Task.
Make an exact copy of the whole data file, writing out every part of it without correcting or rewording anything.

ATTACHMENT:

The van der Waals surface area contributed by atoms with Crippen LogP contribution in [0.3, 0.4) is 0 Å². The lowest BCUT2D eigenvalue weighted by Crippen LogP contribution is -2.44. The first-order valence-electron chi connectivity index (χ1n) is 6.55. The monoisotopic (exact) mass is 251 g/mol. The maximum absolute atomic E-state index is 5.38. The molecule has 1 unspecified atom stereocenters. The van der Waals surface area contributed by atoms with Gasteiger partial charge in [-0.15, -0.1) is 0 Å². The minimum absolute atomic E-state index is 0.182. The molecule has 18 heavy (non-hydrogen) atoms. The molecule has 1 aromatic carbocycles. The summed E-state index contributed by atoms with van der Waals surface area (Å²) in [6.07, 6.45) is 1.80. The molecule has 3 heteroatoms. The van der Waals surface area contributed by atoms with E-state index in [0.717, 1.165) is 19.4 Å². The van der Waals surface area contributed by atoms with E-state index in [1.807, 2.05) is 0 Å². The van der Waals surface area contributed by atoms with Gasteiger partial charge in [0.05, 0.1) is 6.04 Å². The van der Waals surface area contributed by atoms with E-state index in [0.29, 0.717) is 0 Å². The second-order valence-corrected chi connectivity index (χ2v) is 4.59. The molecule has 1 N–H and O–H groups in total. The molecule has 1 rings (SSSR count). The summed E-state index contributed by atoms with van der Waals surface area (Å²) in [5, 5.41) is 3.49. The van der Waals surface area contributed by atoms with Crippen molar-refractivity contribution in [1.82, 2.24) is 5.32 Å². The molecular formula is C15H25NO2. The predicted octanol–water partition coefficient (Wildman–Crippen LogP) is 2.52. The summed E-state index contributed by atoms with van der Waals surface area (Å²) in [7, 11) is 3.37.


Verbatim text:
The van der Waals surface area contributed by atoms with Crippen LogP contribution in [0.3, 0.4) is 0 Å². The lowest BCUT2D eigenvalue weighted by Crippen LogP contribution is -2.44. The first-order valence-electron chi connectivity index (χ1n) is 6.55. The monoisotopic (exact) mass is 251 g/mol. The maximum absolute atomic E-state index is 5.38. The molecule has 1 unspecified atom stereocenters. The van der Waals surface area contributed by atoms with Gasteiger partial charge in [-0.15, -0.1) is 0 Å². The minimum absolute atomic E-state index is 0.182. The molecule has 18 heavy (non-hydrogen) atoms. The molecule has 1 aromatic carbocycles. The summed E-state index contributed by atoms with van der Waals surface area (Å²) in [6.07, 6.45) is 1.80. The molecule has 3 heteroatoms. The van der Waals surface area contributed by atoms with E-state index in [0.717, 1.165) is 19.4 Å². The van der Waals surface area contributed by atoms with E-state index in [1.807, 2.05) is 0 Å². The van der Waals surface area contributed by atoms with Gasteiger partial charge in [0.05, 0.1) is 6.04 Å². The van der Waals surface area contributed by atoms with E-state index in [0.29, 0.717) is 0 Å². The second-order valence-corrected chi connectivity index (χ2v) is 4.59. The molecule has 1 N–H and O–H groups in total. The molecule has 1 rings (SSSR count). The summed E-state index contributed by atoms with van der Waals surface area (Å²) in [5, 5.41) is 3.49. The van der Waals surface area contributed by atoms with Crippen molar-refractivity contribution in [1.82, 2.24) is 5.32 Å². The molecular formula is C15H25NO2. The predicted octanol–water partition coefficient (Wildman–Crippen LogP) is 2.52. The summed E-state index contributed by atoms with van der Waals surface area (Å²) in [7, 11) is 3.37.